This American Life is a weekly nationally syndicated radio show on NPR. A podcast/mp3 download can be done for free this week (it was last week's show) here: http://www.thisamericanlife.org/. It's really worth listening to!
Thursday, November 16, 2006
Hunger and Homelessness Awareness Week
This Sunday's theme of "Consecrate Your Blessings" is a perfect opportunity to talk about hunger and homelessness in our world, and how we as individual Christians and as a church can help end these.
What can congregations do?
Congregations are providing critical assistance in ending the problem of homelessness. Here are some examples of what's being done by the many congregations that are faithfully, creatively, and passionately reaching out:
* Providing overnight shelter - congregations work with SHARE, AHA, and other groups to provide hundreds of overnight beds inside their facilities and in tent cities on their property;
* Transitional Housing - Churches work with the Church Council and other providers to bring formerly homeless individuals and families into church-owned properties to help solve homelessness;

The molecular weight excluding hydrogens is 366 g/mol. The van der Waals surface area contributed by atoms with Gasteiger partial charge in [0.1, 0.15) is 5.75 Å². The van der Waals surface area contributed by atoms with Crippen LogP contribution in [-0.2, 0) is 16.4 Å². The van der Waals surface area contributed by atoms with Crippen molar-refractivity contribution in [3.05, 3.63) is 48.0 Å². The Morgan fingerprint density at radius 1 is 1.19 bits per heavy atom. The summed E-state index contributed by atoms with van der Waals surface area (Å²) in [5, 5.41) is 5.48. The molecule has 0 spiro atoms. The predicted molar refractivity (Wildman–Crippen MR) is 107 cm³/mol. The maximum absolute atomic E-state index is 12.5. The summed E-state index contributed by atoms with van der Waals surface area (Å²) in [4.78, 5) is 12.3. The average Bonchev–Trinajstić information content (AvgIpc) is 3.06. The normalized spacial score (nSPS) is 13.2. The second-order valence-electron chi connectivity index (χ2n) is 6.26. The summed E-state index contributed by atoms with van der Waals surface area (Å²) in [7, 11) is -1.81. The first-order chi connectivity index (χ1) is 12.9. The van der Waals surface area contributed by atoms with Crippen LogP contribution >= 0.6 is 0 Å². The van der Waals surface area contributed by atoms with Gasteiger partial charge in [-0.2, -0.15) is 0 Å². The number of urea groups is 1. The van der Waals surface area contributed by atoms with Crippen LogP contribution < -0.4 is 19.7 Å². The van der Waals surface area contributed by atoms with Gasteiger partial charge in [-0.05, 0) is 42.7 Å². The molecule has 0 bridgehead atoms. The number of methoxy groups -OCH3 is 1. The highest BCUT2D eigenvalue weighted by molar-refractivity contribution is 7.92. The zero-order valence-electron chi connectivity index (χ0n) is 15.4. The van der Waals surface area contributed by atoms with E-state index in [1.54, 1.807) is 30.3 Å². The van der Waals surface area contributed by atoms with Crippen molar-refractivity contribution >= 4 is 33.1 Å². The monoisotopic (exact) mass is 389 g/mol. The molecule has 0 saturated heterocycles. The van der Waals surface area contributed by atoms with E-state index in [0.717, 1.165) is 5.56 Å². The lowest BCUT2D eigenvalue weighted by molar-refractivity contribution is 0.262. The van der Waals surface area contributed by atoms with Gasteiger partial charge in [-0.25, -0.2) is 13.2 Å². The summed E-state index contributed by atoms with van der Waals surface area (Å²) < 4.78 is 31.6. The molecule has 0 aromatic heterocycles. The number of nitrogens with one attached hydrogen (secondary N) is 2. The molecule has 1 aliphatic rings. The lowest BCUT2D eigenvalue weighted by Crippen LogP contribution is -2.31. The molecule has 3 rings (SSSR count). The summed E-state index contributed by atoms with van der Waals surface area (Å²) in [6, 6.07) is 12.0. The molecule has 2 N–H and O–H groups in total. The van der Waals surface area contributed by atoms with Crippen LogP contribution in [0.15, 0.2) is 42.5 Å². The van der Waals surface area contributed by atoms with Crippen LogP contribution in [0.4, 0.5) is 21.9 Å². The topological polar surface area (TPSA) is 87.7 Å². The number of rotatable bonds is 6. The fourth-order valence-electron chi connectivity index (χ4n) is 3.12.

* Holding workshops and education forums - congregations educate their constituents by holding workshops that focus on homelessness;
* Endorsing the 10-Year Plan to End Homelessness in King County. Fifty-six congregations have signed on so far!
* Providng resource and referral information to people in need - congregations are often the frontline in meeting needs of the homeless and hungry;
* Creating bricks-and-mortar housing facilities - several congregations have built or purchased housing and operate it for the homeless, for low-income seniors, and others;
* Pray for an end to homelessness - and the power of prayer is real!
Check out more at http://www.uwkc.org/awarenessweek/.
Or the King County Coalition for the Homeless information page, here.
Labels: Economic Justice
Monday, November 13, 2006
Saturday, November 11, 2006
Quote of the Week
Q. There is another Hoosier you write about who is unknown, Powers Hapgood of Indianapolis. Who was he?